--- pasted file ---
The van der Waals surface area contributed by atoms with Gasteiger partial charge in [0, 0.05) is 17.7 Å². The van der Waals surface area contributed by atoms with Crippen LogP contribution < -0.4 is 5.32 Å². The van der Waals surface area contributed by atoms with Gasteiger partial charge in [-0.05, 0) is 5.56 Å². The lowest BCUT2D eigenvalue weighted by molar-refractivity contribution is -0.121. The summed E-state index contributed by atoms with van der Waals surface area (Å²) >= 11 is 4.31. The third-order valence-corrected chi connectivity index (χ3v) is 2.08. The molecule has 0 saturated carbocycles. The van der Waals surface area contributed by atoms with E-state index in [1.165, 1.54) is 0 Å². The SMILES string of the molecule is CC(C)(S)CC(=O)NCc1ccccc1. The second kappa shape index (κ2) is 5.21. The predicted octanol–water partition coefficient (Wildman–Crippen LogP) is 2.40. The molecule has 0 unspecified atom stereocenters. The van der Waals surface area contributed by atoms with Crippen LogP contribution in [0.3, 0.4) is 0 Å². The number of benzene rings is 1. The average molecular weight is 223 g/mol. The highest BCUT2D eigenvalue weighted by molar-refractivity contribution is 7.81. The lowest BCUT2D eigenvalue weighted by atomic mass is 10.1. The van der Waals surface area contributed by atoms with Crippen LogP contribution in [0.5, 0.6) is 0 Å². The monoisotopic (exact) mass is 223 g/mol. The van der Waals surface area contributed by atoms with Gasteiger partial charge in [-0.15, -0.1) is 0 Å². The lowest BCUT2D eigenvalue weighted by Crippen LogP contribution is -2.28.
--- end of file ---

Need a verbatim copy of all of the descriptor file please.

The van der Waals surface area contributed by atoms with Gasteiger partial charge in [0, 0.05) is 17.7 Å². The van der Waals surface area contributed by atoms with Crippen LogP contribution < -0.4 is 5.32 Å². The van der Waals surface area contributed by atoms with Gasteiger partial charge in [-0.05, 0) is 5.56 Å². The lowest BCUT2D eigenvalue weighted by molar-refractivity contribution is -0.121. The summed E-state index contributed by atoms with van der Waals surface area (Å²) >= 11 is 4.31. The third-order valence-corrected chi connectivity index (χ3v) is 2.08. The molecule has 0 saturated carbocycles. The van der Waals surface area contributed by atoms with E-state index in [1.165, 1.54) is 0 Å². The SMILES string of the molecule is CC(C)(S)CC(=O)NCc1ccccc1. The second kappa shape index (κ2) is 5.21. The predicted octanol–water partition coefficient (Wildman–Crippen LogP) is 2.40. The molecule has 0 unspecified atom stereocenters. The van der Waals surface area contributed by atoms with Crippen LogP contribution in [0.3, 0.4) is 0 Å². The number of benzene rings is 1. The average molecular weight is 223 g/mol. The highest BCUT2D eigenvalue weighted by molar-refractivity contribution is 7.81. The lowest BCUT2D eigenvalue weighted by atomic mass is 10.1. The van der Waals surface area contributed by atoms with Crippen LogP contribution in [0.5, 0.6) is 0 Å². The monoisotopic (exact) mass is 223 g/mol. The van der Waals surface area contributed by atoms with Gasteiger partial charge in [-0.15, -0.1) is 0 Å². The lowest BCUT2D eigenvalue weighted by Crippen LogP contribution is -2.28.